Personal Reflections on “A Delightful Compendium of Consolation,” By Burton Visotzky

Posted on February 23rd, 2009 | Filed under In Print: New Books

A Delightful Compendium of Consolation (Ben Yehuda Press, 2008) is a novel about story-tellers, and the truth and consequences of their stories. Karimah, a young Jewish woman who ran away from her restrictive family life in Old Cairo, travels the Hajj routes and the Mediterranean. She writes to her brother back home of her adventures, which are remarkably like those found in the Arabian Nights.

The great rabbinic leader Rabbi Nissim of Kairawan (now Tunisia) writes letters of consolation to Karimah's father, who has led him to believe that Karimah died. Nissim's letters retell the stories of the Talmud, the Jewish poetry of al-Andalus, and serve as a literary counterpoint to the tales Karimah spins.  Set in North Africa and the Mediterranean world of the 11th century, A Delightful Compendium of Consolation brings to life the Fatimid Empire and a golden moment in history when Jews and Muslims lived, traded, and told stories in harmony and prosperity.

The original Delightful Compendium of Consolation was composed in Arabic by Rabbi Nissim of Kairawan from Talmudic and Midrashic sources. It enjoyed a wide circulation in both Arabic and Hebrew versions throughout the Middle Ages. I created a fictional setting for the original work that is meant to be a tale of consolation for our own fractious times. A Delightful Compendium of Consolation is my ninth book and first novel.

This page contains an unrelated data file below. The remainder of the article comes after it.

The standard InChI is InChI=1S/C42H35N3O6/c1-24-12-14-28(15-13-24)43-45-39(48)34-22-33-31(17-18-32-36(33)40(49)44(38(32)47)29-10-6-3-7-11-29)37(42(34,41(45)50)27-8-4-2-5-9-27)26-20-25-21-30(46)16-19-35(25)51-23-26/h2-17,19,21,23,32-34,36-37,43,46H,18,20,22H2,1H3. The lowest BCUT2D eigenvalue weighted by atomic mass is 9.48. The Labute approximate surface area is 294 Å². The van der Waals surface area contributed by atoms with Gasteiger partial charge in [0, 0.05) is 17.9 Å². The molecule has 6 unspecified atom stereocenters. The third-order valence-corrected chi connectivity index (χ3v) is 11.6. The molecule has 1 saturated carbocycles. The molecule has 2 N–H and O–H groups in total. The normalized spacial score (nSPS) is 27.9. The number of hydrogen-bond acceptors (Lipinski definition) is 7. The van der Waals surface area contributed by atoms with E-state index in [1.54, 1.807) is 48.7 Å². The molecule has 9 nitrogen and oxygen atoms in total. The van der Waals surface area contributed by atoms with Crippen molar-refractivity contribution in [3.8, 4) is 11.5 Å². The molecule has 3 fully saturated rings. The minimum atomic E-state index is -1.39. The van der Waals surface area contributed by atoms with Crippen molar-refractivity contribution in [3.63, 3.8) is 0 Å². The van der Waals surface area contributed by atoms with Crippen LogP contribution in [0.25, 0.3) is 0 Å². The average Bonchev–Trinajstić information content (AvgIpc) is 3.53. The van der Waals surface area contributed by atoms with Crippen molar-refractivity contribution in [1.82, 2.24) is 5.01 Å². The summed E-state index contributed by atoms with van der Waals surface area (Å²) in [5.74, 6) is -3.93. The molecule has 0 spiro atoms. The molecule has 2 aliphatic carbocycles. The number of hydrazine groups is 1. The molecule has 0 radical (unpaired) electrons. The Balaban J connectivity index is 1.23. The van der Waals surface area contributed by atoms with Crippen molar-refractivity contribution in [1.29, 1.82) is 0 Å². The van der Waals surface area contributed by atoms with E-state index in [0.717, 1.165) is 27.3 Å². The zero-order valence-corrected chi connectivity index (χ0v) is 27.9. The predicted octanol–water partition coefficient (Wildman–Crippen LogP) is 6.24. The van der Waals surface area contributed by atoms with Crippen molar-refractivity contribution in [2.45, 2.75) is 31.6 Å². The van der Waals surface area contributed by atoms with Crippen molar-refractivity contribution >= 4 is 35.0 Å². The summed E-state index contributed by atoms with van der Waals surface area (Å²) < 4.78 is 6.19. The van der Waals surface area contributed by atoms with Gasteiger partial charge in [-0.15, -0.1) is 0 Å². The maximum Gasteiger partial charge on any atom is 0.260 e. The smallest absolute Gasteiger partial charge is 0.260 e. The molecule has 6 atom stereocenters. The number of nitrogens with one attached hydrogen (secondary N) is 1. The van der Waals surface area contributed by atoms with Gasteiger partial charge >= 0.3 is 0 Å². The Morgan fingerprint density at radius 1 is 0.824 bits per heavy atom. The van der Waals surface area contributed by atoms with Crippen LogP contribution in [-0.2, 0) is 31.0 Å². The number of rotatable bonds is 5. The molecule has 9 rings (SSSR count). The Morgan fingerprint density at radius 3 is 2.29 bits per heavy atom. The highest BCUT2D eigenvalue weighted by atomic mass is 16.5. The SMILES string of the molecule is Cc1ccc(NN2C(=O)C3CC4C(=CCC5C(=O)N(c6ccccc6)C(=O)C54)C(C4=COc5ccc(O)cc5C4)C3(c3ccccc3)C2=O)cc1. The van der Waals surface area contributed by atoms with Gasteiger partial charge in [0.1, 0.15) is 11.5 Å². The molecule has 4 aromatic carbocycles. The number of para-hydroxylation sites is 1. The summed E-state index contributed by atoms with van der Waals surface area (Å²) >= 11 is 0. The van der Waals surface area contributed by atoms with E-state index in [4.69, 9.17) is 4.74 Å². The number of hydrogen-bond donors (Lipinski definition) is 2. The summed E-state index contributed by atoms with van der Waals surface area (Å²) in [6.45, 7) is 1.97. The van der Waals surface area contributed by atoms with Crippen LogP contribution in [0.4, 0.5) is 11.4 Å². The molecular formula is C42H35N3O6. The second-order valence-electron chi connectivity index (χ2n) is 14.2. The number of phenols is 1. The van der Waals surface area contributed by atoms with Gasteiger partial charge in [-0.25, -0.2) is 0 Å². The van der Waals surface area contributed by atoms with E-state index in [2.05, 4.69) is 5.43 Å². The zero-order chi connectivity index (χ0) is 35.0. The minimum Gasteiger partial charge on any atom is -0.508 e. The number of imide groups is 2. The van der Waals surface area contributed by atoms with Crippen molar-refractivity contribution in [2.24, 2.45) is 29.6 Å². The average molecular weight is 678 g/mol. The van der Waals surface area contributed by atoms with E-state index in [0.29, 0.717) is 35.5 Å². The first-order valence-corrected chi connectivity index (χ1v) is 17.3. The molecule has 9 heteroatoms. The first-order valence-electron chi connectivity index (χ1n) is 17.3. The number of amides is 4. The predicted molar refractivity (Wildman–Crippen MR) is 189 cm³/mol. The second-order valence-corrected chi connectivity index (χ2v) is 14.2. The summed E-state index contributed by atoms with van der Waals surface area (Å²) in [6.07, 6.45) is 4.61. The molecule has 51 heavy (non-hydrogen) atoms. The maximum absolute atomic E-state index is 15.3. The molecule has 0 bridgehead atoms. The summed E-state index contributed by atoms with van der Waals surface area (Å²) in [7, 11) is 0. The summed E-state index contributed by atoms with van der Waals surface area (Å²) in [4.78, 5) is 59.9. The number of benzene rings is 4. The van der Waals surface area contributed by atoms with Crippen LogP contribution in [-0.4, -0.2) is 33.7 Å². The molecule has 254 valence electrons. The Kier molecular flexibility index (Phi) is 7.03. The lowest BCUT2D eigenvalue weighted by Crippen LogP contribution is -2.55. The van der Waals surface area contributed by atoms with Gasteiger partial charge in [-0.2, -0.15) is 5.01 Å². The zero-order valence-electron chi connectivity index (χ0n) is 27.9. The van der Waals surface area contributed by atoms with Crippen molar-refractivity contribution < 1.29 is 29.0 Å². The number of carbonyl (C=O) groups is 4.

Writing fiction was wildly different than anything I had previously written. After researching and outlining, my characters took on lives of their own. I ran to the computer each day to see what would happen. When I write scholarship, I always can rely on the crutches of footnotes. When I write popular Judaica, I need to walk without those crutches. But writing a work of historical fiction was learning to dance!

It is my hope that my book will open the door to an era when Jews and Muslims learned to live and trade together in harmony, despite their religious differences. It is these lessons of inter-religious dialogue and co-existence are increasingly urgent for today’s world.



7d755eefRabbi Burton L. Visotzky is the Appleman Professor of Midrash and Interreligious Studies at the Jewish Theological Seminary in New York. In Spring, 2007 he served as Master Visiting Professor of Jewish Studies at the Pontifical Gregorian University in Rome. He was among the first cohort of Jews to join the Doha Conference for Religions Dialogue in Qatar in June, 2005. In July, 2008 he was among the first cohort of Jews attending the World Conference on Dialogue in Madrid, Spain, hosted by King Abdullah of Saudi Arabia and King Juan Carlos of Spain. He currently is in dialogue with the Kazakhstan Embassy to the United States. Dr. Visotzky is on the Board of Scholars and Practitioners of the Journal of Inter-Religious Dialogue™.

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